Summer is close to over and it’s time to report on my tomatoes. We only plant heirloom or open pollinated tomatoes so that we can save the seeds. That means we don’t always get the disease or pest tolerance that is bred into hybrids. But since there are literally 100’s of varieties of tomatoes, there is one sure to fit your soil, climate and tastes. It’s just a matter of finding that special tomato.
So, every year we try at least two or three new varieties, testing them against our favorites to see how well they do in our North Dakota extremes and how flavorful they are. Last summer was extremely wet, this summer was extremely dry. So if a tomato does well two years in a row, we know it’s a keeper.
The one tomato that has done well every year and will always be top on my List of Tomatoes to Grow: Amish Paste. This is a big, meaty paste tomato. No puny little romas for us. If I’m going to be making sauce or salsa, it’s going to be a serious batch of salsa and I don’t want to spend my afternoon peeling and chopping puny little tomatoes. Amish Paste fills the bill. It has good flavor, produces well, tolerates just about all the extremes North Dakota has to offer. The fruits are often close to one pound each, 1/2 pound being pretty average. You can see in the picture above that it cracks pretty readily around the shoulders. But because they are such tasty, meaty and big romas, I forgive them.
This year I tried a Dakota Amish Paste from Prairie Road Organic, a new seed company I just discovered this year (and wrote about here.) Even though they were planted a good three weeks after all the rest, they quickly caught up with their older siblings and performed quite well. It cracked much less than its cousins and the vines grew just as big–about 6 feet tall.
Krim Sailor was a success. Last year’s favorite was Black Krim but I couldn’t find any seeds for it this year. But Krim Sailor was another black Russian variety so I tried it this year and it did not disappoint. Black Krim and it’s twin, Krim Sailor, are now our favorite tomatoes, bar none, for flavor. This is the tomato that turned my teenage son from a tomato hater to a tomato lover. The medium-to-large size fruit is firm and meaty and did I tell you it tastes wonderful?
Another new variety I tried this year is Dakota Sport, also from Praire Road Organic. It lived up to its description: disease resistant, does well in cool weather and uniform, unblemished fruit. Here we had the most extreme drought conditions I’ve known since moving to North Dakota 18 years ago and this tomato came through it like a trouper. The medium-sized fruits are shiny even before I picked or washed them and are very uniform, blemish free–this and Indigo Rose (below) are the only two varieties that didn’t crack or scar with this year’s lack of rain. If looks are important for you, this one will make you happy. And the flavor is pretty good. On a scale of 1-10 (1 being a supermarket tomato and 10 being a Black Krim) this one is a solid 8 (Ross says it’s a 9, so that gives it an average score of 8.5.)
Our two cherry varieties were the same as last year’s: Golden Nugget and Brownberry. Brownberry is similar to the Russian Blacks–dark flesh with a wonderful, complex tomato-y flavor. The Golden Nugget is also a good tasting tomato with the added advantage that it starts producing ripe tomatoes a good two weeks ahead of everyone else.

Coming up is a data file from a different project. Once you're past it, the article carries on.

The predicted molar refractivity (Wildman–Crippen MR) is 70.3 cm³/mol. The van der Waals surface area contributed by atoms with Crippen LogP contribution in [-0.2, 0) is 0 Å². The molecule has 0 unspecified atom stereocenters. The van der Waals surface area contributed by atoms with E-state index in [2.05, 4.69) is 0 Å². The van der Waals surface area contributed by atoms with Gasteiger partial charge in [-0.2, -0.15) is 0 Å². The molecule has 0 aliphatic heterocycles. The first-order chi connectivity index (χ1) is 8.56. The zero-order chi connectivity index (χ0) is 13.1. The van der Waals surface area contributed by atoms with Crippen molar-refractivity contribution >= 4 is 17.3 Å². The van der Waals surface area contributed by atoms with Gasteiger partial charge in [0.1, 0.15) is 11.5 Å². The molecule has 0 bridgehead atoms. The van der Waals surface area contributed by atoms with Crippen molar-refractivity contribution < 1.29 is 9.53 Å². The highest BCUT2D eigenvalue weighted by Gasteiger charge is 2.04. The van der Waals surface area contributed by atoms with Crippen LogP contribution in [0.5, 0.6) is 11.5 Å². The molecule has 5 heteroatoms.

I’m still in search of a good yellow tomato. This is the second year I tried Dr. Wyche’s Yellow. Last year it didn’t do too well, but then with all the rain we had, none of my tomatoes did well, so I decided to give it a second chance. The fruits are large and lobed, the flesh a little more juicy than I’d like, but the flavor was good. Not outstanding, but good enough that it just might be a keeper.
Purple Prudens is another variety that we grow every year. It’s called The World’s Ugliest Tomato. And it is ugly, poor thing. It is a large beef steak, very lobed and it scars too easily. But the flavor is very good and it is a very reliable producer. It’s usually the first red to ripen in the garden and the last to dwindle in the fall.
When we made our anual trek to Bergeson’s Nursery this spring, they had a new heirloom that caught my eye: Indigo Rose. This is one stunning plant. It produces large clusters of small tomatoes (bigger than cherry, but smaller than a roma or plum tomato.) The side facing the sun is a deep, dark purple, almost black and the other side is a rosy red. The flesh is red. This is one pretty plant, producing a very striking tomato. But that’s all she is: good looks. The flavor is so-so; on a par with supermarket tomatoes. And in the world of garden tomatoes that’s just not good enough. It also took forever to ripen. In fact, as I write this in the third week of August, I’ve only gotten four tomatoes off of this plant so far. There are hundreds hanging on the plant for weeks and they just aren’t ripening. When I talked to one of the Bergeson Nursery folks last week, she asked me how I like this Indigo Rose and I told her about the slow ripening and so-so taste. She agreed and said that had been her experience as well. So, as much as I hate to say it, I don’t think I’ll be planting this one again. I’ll save some seeds though, just in case I change my mind.
So that’s my report. What was your tomato experience this year?
Next year I may try a striped variety, like one of the two pictured below. I love all the different colors in tomatoes. And I’m still looking for a yellow that measures up to our other favorites. If you want to see a wide variety of heirloom tomatoes, in every color, size and shape imaginable, you’ll want to get a catalog from Baker Creek Nursery.